Ode to the adaptable, borderless, resilient dandelion

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Dandelions in field of grass. Image credit: Jan Ledermann/Unsplash

During my childhood, the dandelion was our enemy. Before our teens, mum would round up me and my two sisters to do dandelion duty, an annual summer rite. I hated it, but mum absolutely loved it. She coveted that tract of turf, perfectly green, and all hers.

Every summer, she would sprout a serrated knife, colander and sun hat to venture into the vast expanse -- her other child, Lawn. I can still see her chicken legs crouched on the green topped by a voluminous straw hat, squatting here and there -- a perennial -- to clear out the dandelions infesting her dominion of grass.

Having grown up in a small house on stilts in Malaysia with 10 siblings, I can understand why she nurtured Lawn. Space was at a premium and the idea of a pristine piece of land, all neat, tidy and mowed, was the equivalent of winning a trophy. She could be crowned No. 1 citizen. Mother of the country. As immigrants to Canada, mum wanted conformity, in our lives and hers; to acquiesce, to keep our heads down, not stick out too much.

I recall taking a serrated knife and digging deep, piercing that pristine lawn, right down to go under the roots. I had to seize the whole system and throw it into the sad pile of undesirables. Occasionally, I would cheat, tiring of the sun and the squatting, I'd merely behead them.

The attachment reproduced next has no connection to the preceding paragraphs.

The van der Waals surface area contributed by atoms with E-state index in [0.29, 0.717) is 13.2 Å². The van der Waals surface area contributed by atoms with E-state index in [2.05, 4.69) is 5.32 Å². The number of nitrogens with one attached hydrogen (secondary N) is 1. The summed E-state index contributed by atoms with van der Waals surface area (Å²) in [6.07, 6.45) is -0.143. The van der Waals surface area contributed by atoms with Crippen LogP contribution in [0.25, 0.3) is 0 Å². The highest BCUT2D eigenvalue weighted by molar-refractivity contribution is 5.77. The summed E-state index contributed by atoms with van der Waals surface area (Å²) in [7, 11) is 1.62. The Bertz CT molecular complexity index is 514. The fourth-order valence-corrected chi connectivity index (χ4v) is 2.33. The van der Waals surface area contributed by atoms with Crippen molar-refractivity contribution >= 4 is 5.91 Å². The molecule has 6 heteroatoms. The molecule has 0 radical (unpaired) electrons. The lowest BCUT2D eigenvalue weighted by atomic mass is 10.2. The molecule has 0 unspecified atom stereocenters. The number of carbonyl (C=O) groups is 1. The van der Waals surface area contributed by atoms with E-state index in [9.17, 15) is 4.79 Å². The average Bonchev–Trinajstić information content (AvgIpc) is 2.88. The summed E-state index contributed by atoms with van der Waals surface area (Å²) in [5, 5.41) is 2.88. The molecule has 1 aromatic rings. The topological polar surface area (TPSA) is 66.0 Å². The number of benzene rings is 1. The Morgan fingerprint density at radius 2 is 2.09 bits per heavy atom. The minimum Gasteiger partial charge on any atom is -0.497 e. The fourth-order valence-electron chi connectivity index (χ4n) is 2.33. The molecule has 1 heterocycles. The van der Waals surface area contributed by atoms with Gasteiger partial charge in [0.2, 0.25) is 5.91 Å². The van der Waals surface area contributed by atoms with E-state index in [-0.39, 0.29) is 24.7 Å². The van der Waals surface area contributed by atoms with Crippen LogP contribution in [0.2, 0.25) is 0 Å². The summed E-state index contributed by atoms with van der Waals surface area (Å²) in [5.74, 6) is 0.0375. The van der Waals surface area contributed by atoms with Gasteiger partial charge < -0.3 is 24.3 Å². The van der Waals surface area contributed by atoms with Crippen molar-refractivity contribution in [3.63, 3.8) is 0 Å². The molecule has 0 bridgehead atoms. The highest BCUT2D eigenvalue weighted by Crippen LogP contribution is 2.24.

We lived in the corner lot of a cul-de-sac. This was mum's dream, not just the house but a place with a monumental lawn. Due to the extra-wide pie shape of our lot, with the house at the pointy part, our backyard was a continuous ocean of green. A landscape designer my mum commissioned said we could fit a tennis court and a small pool -- much to the delight of me and my sisters. He drew up plans with a few trees here and there and a rock garden.

But mom wanted none of it. She liked seeing her green domain punctuated by nothing more than a vegetable patch in one far corner. And no flowers either. She thought they were frivolous. Every year, that garden gave us lettuce, tomatoes and cucumber. We gave much of the produce away to our neighbours.

Thus, we were taught that dandelions -- a name derived from the French for lion's tooth -- were nothing more than weeds that needed to disappear. Out of sight. But, of course, that's not how dandelions work. They are everywhere! Between the cracks on the sidewalk, waving furiously in unkempt parts of the urban environment or standing like a parade on the side of many roads. They're not leaving.

Why don't you just let them be? I asked one day.

What Would The Neighbors Think! she reacted.

Indeed, WWTNT?

That we must eradicate these wild, natural things? Take them out, stomp on them, mow them down or make them go so low, that even though we know they're there, they must be unnoticeable? Stay out of the way, dandelions!

It comes with the turf when you enter the new land called Suburbia. Keep that territory clean and cut, please. Put in weed killer, water it to death and mow it like there's no tomorrow. WWTNT? That we are nice, good people who like everything in its place. Every little thing. In. Its. Place.

Dandelions traverse the earth. The globe is their realm. At times, they are viewed as foreign. Invasive, threatening and alien to the carefully curated spaces seen as proper and acceptable.